A Gluttonous Amount of Music

A Gluttonous Amount of Music

Music has become so ubiquitous that it has mostly lost it’s luster. Gone are the days when your music collection defined you as a person. Gone are the days when listening to music was an actual past time. Music is now a commodity. It is the noise that acts as the sound track for our lives. This is hardly even debatable at this point. I know that there are still insurgent music listeners out there, little pockets of resistance who probably sit around their record players soaking in the ambiance. But that is for sure the exception.

There is so much music, but it has become almost impossible to find anything of actual quality. Maybe it is just me. However, there was a report a few years ago claiming to scientifically prove that music is getting worse. Great music is definitely out there. Hell, everything you can possibly imagine is out there. So of course that includes the very good right along with the very bad. This might be good for the listener that don’t mind digging around. It just isn’t so good for the musician. The competition for attention is tremendous and the payout is very small. The average payment for a streamed song is in the one hundredth’s of a cent. The average payout, in a smaller venue, for a live performance is somewhere around $50 dollars a musician.

In the not so distant past the market was broken up in to a few large groups, something like rock, country, pop, rap etc. There were only a few mediums to discover this music. The major ones were television and radio. If you liked what you heard, you bought the album to hear the rest of the songs. However, getting your music played on television or the radio was next to impossible without a record label. The label chose artists that would generally appeal to one of these larger groups. Occasionally, they would take a chance on outliers just to make sure they weren’t missing out on a bigger market. It didn’t cost them much and if the musician or band didn’t take off, they would just fade away. The good news was that you could increase your chances of becoming a professional musician by being good. Back then, good was defined initially by the talent scout from the music label and eventually by record or concert sales numbers. So, even though it was difficult, it was possible to work your ass off playing gigs enough to impress a label and get a deal.

Now it is much different. It is simple supply and demand. Music is now so easy to create that the barrier to entry is almost non existent. Every musician with a computer can create an album. Every song on your album can be immediately available. You don’t really need a record label. However, it is still very difficult to get noticed by the public. Marketing is essential, but marketing campaigns typically cost in the thousands of dollars a month without any guarantees of success. Of course bands still play live. It is the primary way they make money, but that alone isn’t enough. Record companies are not watching your live shows unless you are already somewhat famous. Ever notice how many pop stars came from the Micky Mouse club or got their start on a television show? Those television shows generate statistics that can be used to make a business decision. It is now much easier and cheaper for labels to find new talent. They just look for the most popular little guy. In order to get “discovered”, you must already have an audience. So the easiest way to get discovered is to become part of a niche, or more accurately part of a niche of a niche’s niche. Once you can prove that you can be successful with a small audience, you are a less risky investment for the kind of money that it takes to market music in the Internet age.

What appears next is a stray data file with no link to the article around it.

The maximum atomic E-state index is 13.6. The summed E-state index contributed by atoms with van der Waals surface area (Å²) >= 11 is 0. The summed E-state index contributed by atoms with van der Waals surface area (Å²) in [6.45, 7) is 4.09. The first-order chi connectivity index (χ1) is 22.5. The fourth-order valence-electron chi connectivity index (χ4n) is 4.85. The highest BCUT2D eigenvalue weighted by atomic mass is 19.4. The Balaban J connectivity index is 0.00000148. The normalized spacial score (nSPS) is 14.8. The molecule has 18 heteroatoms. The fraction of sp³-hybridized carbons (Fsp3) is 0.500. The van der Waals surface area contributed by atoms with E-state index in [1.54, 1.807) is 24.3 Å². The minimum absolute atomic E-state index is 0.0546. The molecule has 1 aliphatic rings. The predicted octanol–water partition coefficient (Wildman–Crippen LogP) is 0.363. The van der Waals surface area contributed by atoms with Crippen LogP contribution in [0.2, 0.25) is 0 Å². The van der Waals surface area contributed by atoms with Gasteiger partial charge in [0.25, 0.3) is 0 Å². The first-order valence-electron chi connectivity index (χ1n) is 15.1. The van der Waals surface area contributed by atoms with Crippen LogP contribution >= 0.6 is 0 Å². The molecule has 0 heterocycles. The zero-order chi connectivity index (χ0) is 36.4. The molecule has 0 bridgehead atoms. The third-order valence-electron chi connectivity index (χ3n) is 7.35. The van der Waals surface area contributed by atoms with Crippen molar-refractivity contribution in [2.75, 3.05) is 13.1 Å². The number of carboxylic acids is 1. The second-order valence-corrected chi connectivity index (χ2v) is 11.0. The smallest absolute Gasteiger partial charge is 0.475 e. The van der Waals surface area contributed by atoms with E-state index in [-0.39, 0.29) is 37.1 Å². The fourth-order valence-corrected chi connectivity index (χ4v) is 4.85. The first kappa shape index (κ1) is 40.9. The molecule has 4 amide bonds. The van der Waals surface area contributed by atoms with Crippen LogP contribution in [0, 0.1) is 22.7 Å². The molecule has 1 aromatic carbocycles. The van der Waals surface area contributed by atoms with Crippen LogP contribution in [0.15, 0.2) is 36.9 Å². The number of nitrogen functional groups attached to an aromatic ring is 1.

Let’s get one thing straight, musicians do not make more money for being better or more talented than everyone else. Spotify pays out the same price per stream no matter who you are. In theory good bands get more listens and therefore more money. The same goes for live performances. You would expect more people to attend the shows of better bands. But what is better? That is subjective of course. Are more talented musicians better? Maybe, but who is qualified to determine that, typically only other musicians can tell. Is more popular better? It is if you want to make money. Popular musicians get paid more because they have a bigger audience. However, there is hardly any such thing as main stream any more. So if a musician’s “sound” attracts a niche group, the potential number of fans is limited by the size of that niche. The bigger the niche, the more competition. The smaller the niche the less potential to make money. Why does it have to be about money you ask? Everyone has to eat. Being a musician is hard work. No one will go through that with out adequate pay for long.